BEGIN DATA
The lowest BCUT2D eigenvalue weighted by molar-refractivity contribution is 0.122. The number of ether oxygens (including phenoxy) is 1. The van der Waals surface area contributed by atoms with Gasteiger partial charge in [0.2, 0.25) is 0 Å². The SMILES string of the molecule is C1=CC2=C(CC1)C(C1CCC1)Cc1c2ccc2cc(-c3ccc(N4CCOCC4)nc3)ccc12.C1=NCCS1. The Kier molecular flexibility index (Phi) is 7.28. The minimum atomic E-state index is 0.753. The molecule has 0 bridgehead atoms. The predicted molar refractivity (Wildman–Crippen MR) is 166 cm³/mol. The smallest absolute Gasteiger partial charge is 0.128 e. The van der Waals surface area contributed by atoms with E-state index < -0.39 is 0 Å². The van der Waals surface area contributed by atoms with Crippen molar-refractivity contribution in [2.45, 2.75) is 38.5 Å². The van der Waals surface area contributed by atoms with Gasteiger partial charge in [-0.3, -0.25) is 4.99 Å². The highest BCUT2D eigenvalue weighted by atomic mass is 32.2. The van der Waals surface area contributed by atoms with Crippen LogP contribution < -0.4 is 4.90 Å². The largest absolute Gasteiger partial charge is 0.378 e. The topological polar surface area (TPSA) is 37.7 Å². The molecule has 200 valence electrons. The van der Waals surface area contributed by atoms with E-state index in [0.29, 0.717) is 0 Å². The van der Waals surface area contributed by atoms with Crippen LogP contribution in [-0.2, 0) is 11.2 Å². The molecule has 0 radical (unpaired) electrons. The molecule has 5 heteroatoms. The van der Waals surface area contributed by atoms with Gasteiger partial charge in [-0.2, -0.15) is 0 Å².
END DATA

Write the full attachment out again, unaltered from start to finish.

The lowest BCUT2D eigenvalue weighted by molar-refractivity contribution is 0.122. The number of ether oxygens (including phenoxy) is 1. The van der Waals surface area contributed by atoms with Gasteiger partial charge in [0.2, 0.25) is 0 Å². The SMILES string of the molecule is C1=CC2=C(CC1)C(C1CCC1)Cc1c2ccc2cc(-c3ccc(N4CCOCC4)nc3)ccc12.C1=NCCS1. The Kier molecular flexibility index (Phi) is 7.28. The minimum atomic E-state index is 0.753. The molecule has 0 bridgehead atoms. The predicted molar refractivity (Wildman–Crippen MR) is 166 cm³/mol. The smallest absolute Gasteiger partial charge is 0.128 e. The van der Waals surface area contributed by atoms with E-state index < -0.39 is 0 Å². The van der Waals surface area contributed by atoms with Crippen molar-refractivity contribution in [2.45, 2.75) is 38.5 Å². The van der Waals surface area contributed by atoms with Gasteiger partial charge in [-0.3, -0.25) is 4.99 Å². The highest BCUT2D eigenvalue weighted by atomic mass is 32.2. The van der Waals surface area contributed by atoms with Crippen LogP contribution < -0.4 is 4.90 Å². The largest absolute Gasteiger partial charge is 0.378 e. The topological polar surface area (TPSA) is 37.7 Å². The molecule has 200 valence electrons. The van der Waals surface area contributed by atoms with E-state index in [0.29, 0.717) is 0 Å². The van der Waals surface area contributed by atoms with Crippen LogP contribution in [-0.2, 0) is 11.2 Å². The molecule has 0 radical (unpaired) electrons. The molecule has 5 heteroatoms. The van der Waals surface area contributed by atoms with Gasteiger partial charge in [-0.2, -0.15) is 0 Å².